To achieve that goal, Brown plans to focus on pacing himself and starting conservatively. “Especially in ultrarunning, a lot can be gained from positive mental energy late in a race. Being able to cope with the idea of the remaining distance is huge for momentum, as is passing people in the later miles.” What will that look like in practical terms? “Watch for all smiles through 50k, is what I'm saying.” Despite his modesty, Brown is a legit contender for a high finish, having put in major training all year. “I pretty much continued my 100-miler training knowing that my inexperience in the longer races will continue to be my weakness for a while...I'm plenty quick for a 50-miler, so my goal was to get my legs to the point at which beyond mile 40 they won't be so shot that I'm not able to race hard.”
Coming off of her recent win at the USA Trail Marathon Championships in Moab, Utah, rabbitPRO Renee Metivier is targeting another victory in the 50 mile race. She is far from smug, though, adding “I am so new to this distance that I have a healthy fear of the race. I know I am going into new territory I haven’t experience yet.” Metivier, who lives and trains in Bend, Oregon, is excited for the challenge and prepared for the pain that her lofty goal may require. “I fully expect the suffering that will entail,” she says of racing for the win.
Metivier explains that, “This particular race attracted me because it is a big race in the trail scene with a challenging course incorporating lots of vert while still being runnable and playing to my strengths with more of a road background.” She plans to race strategically, reflecting her respect for the race and competitors. “I know I am going into new territory that I haven't experienced yet. The strong competition just adds to that healthy fear and respect, as well as the need to race smart and patient.”
And if the USA Trail Marathon Championships and TNF 50 miler weren’t enough for Metivier, soon after she plans to toe the line at the USA Road Marathon Championships in early December, which are being run as part of the California International Marathon in Sacramento. Metivier will be a top contender in that race as well, as she is the number one seeded female with a time of 2:27:17 (Chicago, 2012).
F U E L E D F R I D A Y: we know that many of you runners out there are vegan, vegetarian, or just enjoy eating plant-based every now and then. If that's you, then we have just the recipe for you - vegan roasted cauliflower tacos with chipotle romesco!
Roasted Cauliflower Tacos with Chipotle Romesco
Prep time: 5 mins
Cook time: 25 mins
Total time: 30 mins
Smoky, roasted cauliflower tacos with a spicy chipotle romesco sauce! An easy (30 minutes!) and flavorful plant-based meal that's versatile, healthy, and so satisfying!
Author: Minimalist Baker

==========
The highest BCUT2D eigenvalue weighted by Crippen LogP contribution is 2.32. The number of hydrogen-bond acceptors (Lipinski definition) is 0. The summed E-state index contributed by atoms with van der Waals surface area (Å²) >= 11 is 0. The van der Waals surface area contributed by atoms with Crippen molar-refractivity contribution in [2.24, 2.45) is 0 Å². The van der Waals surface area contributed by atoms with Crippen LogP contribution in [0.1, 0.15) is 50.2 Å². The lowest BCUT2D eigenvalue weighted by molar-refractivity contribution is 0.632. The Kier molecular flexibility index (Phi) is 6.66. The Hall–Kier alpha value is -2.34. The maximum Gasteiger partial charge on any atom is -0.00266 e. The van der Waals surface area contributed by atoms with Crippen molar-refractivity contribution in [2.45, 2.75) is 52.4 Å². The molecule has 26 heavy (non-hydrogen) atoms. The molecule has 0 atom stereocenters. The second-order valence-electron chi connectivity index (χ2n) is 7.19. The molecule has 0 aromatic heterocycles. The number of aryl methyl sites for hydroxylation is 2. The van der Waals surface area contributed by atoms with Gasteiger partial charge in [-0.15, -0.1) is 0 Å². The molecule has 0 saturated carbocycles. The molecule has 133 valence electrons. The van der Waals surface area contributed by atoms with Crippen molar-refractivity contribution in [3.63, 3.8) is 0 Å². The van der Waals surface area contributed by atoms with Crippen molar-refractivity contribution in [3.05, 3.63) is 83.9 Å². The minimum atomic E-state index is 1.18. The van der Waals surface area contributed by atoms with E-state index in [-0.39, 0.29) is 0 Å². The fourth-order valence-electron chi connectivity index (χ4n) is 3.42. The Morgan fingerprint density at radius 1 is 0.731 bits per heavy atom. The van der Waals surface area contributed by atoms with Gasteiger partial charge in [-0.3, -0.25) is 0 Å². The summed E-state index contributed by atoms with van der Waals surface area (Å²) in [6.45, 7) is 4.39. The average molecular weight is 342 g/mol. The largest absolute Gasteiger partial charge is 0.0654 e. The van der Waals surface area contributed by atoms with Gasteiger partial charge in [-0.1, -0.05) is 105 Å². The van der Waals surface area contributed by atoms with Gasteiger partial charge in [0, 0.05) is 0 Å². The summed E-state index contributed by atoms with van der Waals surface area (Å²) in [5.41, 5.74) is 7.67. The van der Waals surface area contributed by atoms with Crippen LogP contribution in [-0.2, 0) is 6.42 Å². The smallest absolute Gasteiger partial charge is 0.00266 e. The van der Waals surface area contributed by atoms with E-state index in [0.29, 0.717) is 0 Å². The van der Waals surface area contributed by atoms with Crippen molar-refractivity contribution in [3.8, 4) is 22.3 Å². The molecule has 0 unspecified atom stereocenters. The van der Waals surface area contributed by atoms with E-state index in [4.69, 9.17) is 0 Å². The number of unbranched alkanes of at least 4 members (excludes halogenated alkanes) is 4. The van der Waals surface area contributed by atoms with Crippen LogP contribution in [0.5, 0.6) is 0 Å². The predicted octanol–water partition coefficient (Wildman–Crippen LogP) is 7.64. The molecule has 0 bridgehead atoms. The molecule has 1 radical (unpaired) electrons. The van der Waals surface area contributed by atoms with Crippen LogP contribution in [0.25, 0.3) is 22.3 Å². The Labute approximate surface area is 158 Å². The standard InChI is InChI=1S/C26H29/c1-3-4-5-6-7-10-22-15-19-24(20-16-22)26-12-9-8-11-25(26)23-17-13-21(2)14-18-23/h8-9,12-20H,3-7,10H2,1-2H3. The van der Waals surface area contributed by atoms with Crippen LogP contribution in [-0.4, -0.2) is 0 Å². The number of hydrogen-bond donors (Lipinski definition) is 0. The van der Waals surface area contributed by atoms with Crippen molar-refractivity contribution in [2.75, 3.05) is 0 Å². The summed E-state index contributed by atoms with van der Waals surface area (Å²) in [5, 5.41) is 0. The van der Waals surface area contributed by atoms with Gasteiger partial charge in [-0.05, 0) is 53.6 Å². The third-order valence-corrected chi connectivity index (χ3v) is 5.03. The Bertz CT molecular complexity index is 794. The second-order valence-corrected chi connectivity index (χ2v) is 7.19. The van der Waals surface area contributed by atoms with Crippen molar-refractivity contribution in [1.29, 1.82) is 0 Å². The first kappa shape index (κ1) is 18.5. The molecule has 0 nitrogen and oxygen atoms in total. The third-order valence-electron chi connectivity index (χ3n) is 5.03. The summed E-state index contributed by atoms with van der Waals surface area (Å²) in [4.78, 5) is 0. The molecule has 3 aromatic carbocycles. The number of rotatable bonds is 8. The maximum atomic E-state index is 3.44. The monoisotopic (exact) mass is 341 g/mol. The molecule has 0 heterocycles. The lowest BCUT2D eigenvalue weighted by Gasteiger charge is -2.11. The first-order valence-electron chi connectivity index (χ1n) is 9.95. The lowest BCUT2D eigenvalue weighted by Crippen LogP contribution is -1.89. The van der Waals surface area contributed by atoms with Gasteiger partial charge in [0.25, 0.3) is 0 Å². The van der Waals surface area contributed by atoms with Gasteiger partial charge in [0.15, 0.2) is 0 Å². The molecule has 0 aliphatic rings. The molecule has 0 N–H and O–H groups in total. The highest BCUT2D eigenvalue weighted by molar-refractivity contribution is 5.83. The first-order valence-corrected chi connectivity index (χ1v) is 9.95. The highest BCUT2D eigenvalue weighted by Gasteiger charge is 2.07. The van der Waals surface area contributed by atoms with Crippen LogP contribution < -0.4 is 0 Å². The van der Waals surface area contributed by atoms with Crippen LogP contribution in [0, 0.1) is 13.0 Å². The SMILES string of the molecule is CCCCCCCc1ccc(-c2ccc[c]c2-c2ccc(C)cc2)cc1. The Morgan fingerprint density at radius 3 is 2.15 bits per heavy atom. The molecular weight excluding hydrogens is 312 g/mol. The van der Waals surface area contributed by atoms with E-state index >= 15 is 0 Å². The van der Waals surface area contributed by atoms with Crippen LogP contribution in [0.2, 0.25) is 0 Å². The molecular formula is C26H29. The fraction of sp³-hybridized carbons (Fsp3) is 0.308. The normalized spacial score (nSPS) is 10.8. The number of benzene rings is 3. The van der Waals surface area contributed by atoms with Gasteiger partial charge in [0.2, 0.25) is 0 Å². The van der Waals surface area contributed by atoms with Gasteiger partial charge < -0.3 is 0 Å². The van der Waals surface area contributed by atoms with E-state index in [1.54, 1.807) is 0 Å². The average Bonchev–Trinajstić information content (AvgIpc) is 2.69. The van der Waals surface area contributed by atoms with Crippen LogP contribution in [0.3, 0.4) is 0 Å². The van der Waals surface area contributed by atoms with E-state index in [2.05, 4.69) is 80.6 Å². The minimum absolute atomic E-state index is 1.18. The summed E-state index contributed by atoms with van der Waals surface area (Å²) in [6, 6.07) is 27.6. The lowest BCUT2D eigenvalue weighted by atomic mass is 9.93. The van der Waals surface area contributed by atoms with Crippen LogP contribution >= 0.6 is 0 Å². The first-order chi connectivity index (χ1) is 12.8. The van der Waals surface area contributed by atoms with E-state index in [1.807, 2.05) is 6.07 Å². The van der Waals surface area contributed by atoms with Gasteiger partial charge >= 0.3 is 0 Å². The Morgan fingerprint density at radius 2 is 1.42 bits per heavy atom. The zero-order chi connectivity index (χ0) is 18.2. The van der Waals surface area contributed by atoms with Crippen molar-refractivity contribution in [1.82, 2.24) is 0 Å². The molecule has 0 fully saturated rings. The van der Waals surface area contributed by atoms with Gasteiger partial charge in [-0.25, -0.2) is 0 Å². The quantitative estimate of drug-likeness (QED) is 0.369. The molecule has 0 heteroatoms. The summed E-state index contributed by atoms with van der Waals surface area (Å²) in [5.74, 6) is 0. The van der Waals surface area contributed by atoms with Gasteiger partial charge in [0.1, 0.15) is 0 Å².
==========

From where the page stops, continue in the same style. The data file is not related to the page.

Recipe type: Entrée
Cuisine: Mexican-Inspired, Vegan, Gluten-Free
Serves: ~12 tacos
1. Preheat oven to 400 degrees F (204 C) and add cauliflower to 1 large (or 2 small) baking sheets. Add oil (or omit/sub water), cumin, chili powder, paprika, and salt. Toss to combine and roast on the bottom rack for 20-25 minutes or until golden brown and tender.
2. To a separate baking sheet, add raw almonds and the 4 unpeeled garlic cloves. Roast on the center rack for 10-12 minutes or until the almonds have started to brown/crack and the garlic is starting to get golden brown in color. Remove from oven and set aside.
3. While cauliflower finishes roasting, add drained, fire-roasted tomatoes to a high-speed blender along with almonds, roasted garlic (peeled), raw garlic (peeled), oil (or water), lime juice, paprika, cumin, salt, maple syrup, and chipotle peppers in adobo sauce.
4. Blend on high until creamy and smooth, scraping down sides as needed. Taste and adjust flavor as needed, adding more lime for acidity, garlic for kick/zing, salt for saltiness, paprika or cumin for smokiness, maple syrup to offset heat/add sweetness, or chipotle peppers for more heat.
5. To serve, warm tortillas in the microwave or in the oven directly on the still-warm oven racks until pliable. Then add 1-2 Tbsp of the romesco sauce and a generous portion of cauliflower. Serve as is or garnish with lime juice/wedges, cilantro, cabbage, and/or pepitas (optional).
6. Best when fresh. Store leftover sauce in the refrigerator up to 1 week (or 1 month in the freezer), and the cauliflower in the refrigerator up to 3 days. Reheat cauliflower in a 350-degree F (176 C) oven until warm (best when fresh).
Notes *Nutrition information is a rough estimate for 1 taco of 12 tacos without additional garnish (pepitas, herbs, etc.).
Serving size: 1 of 12 tacos without garnish Calories: 110 Fat: 5.4 g Saturated fat: 0.7 g Carbohydrates: 14.4 g Sugar: 2.1 g Sodium: 107 mg Fiber: 2.7 g Protein: 2.5 g
Original recipe can be found here.